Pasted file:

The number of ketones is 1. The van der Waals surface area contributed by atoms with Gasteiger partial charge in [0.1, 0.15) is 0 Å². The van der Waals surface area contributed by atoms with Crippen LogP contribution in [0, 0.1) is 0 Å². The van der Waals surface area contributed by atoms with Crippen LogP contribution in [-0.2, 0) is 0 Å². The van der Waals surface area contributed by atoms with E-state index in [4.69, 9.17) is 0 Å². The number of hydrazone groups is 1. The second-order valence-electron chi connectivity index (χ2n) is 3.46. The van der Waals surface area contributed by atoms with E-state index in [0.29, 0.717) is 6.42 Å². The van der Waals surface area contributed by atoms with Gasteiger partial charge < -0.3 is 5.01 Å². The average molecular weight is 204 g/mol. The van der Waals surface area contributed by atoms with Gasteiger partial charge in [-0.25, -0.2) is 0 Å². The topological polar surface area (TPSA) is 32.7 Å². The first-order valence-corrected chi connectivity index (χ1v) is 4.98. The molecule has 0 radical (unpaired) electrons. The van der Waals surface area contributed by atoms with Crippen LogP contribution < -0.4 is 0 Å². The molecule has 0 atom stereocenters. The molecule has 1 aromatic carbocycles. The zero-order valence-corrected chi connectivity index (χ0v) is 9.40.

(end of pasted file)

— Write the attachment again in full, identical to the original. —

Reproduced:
The number of ketones is 1. The van der Waals surface area contributed by atoms with Gasteiger partial charge in [0.1, 0.15) is 0 Å². The van der Waals surface area contributed by atoms with Crippen LogP contribution in [0, 0.1) is 0 Å². The van der Waals surface area contributed by atoms with Crippen LogP contribution in [-0.2, 0) is 0 Å². The van der Waals surface area contributed by atoms with E-state index in [4.69, 9.17) is 0 Å². The number of hydrazone groups is 1. The second-order valence-electron chi connectivity index (χ2n) is 3.46. The van der Waals surface area contributed by atoms with E-state index in [0.29, 0.717) is 6.42 Å². The van der Waals surface area contributed by atoms with Gasteiger partial charge < -0.3 is 5.01 Å². The average molecular weight is 204 g/mol. The van der Waals surface area contributed by atoms with Gasteiger partial charge in [-0.25, -0.2) is 0 Å². The topological polar surface area (TPSA) is 32.7 Å². The first-order valence-corrected chi connectivity index (χ1v) is 4.98. The molecule has 0 radical (unpaired) electrons. The van der Waals surface area contributed by atoms with Crippen LogP contribution < -0.4 is 0 Å². The molecule has 0 atom stereocenters. The molecule has 1 aromatic carbocycles. The zero-order valence-corrected chi connectivity index (χ0v) is 9.40.